Born in Yokohama in the Kanagawa prefecture, Kengo Kuma (1954) is considered one of the most significant contemporary Japanese architects. After graduating from the University of Tokyo (1979), he studied at Columbia University for two years as a visiting researcher (1985-86). In 1987 he founded the Spatial Design Studio (now Kengo Kuma & Associates) and opened his Paris Studio in 2008.

His design vision expresses the emotional content of materials, linked to intrinsic characteristics in construction and the teachings of Japanese traditions. “Almost tuning in” to the materials themselves, Kuma has for years “engaged in a serious critique of what is defined as the “concrete method of construction”, in his desire to find an alternative to this material that “dominates” the world (Treccani). Projects such as the Stone Museum (2000) and Ando Hiroshige Museum (2000), both in Nasu, in the Tochigi Prefecture, the Takanezawa Plaza, Shiotanigun (Tochigi, 2006) and Suntory Museum of Art, Tokyo (2007) are exceedingly relevant to fully grasp his design philosophy. More recent, small-scale yet highly significant projects include places for meditation constructed of wood, such as the Taoist Temple at Hsinchu (Taiwan, 2018) and Meditation House, Krun (Germany, 2019).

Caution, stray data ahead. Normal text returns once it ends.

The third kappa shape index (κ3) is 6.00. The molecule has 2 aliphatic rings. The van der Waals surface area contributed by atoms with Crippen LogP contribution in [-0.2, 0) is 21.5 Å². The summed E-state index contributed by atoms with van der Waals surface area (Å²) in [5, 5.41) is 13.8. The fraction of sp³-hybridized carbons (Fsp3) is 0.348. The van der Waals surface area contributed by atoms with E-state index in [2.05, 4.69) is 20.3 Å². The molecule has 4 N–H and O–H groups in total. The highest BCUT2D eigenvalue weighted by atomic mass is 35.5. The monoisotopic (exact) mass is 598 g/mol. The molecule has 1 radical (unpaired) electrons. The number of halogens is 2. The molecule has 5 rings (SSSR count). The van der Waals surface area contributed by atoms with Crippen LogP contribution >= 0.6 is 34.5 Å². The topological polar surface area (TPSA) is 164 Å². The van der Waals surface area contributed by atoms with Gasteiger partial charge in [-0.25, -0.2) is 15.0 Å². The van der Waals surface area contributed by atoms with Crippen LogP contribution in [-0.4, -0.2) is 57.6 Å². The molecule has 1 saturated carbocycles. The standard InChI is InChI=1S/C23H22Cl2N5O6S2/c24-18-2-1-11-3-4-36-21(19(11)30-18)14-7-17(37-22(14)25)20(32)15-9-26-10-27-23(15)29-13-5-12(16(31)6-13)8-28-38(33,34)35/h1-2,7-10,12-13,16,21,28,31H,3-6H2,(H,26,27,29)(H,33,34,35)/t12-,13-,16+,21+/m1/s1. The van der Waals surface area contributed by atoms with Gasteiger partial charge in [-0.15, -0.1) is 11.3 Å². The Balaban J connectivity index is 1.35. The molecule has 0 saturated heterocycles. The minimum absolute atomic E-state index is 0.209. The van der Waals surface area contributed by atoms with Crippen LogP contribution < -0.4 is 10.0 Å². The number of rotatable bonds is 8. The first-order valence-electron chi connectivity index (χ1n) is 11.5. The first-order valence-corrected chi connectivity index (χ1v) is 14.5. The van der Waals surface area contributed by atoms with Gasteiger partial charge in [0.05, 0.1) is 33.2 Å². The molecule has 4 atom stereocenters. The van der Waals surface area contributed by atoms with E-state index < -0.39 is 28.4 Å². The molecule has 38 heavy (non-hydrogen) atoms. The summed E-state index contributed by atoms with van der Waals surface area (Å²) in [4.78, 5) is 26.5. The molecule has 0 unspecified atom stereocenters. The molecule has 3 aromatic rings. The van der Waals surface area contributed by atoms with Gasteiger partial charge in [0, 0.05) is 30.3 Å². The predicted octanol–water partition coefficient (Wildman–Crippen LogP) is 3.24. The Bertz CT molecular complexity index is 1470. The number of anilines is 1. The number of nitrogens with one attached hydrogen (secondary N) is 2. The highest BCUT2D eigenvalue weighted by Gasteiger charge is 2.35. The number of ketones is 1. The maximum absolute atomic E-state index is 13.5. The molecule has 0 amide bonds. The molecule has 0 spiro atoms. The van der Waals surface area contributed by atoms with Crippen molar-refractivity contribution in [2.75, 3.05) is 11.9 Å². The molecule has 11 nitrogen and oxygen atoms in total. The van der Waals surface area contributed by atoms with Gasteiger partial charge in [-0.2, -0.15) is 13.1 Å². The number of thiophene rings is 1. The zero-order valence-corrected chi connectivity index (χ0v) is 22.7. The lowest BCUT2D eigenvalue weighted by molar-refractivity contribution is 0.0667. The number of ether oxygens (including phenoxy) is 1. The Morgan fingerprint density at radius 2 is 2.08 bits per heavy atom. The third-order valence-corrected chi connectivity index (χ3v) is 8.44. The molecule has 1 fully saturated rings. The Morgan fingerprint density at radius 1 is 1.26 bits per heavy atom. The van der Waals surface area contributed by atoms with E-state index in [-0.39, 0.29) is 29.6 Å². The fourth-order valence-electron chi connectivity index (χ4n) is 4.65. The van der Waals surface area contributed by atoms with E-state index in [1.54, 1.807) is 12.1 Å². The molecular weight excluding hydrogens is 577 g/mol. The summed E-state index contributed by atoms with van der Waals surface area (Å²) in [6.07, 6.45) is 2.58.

Han Oak
Named after Korea’s traditional homes, Han Oak is a non-traditional Korean-American family restaurant. they specialize in set-menu format dinners, a casual Dumpling and Noodle House and private events. it’s located at 511 NE 24th Ave.

 

 

Han Oak’s space was designed by Brett Schulz architects and evokes the spontaneity and approachability of the ever-evolving menu.

Han Oak is a novel concept in Portland: a Live-Work restaurant.  The client is a renowned chef who moved into the residential loft within The Ocean, a complex that Brett Schulz and Guerrilla Development designed and built-in 2012.  The client asked the designers to renovate the loft so that he could cook a reservations-only dinner for 20-30 guests, and still have room to live within the loft with his family.  they worked closely with city officials to determine the proper demising line between “living” and “working” within the loft, and fully upgraded the kitchen and bathroom from residential to commercial dining establishment standards. The result is a spectacular new addition to the Portland dining scene.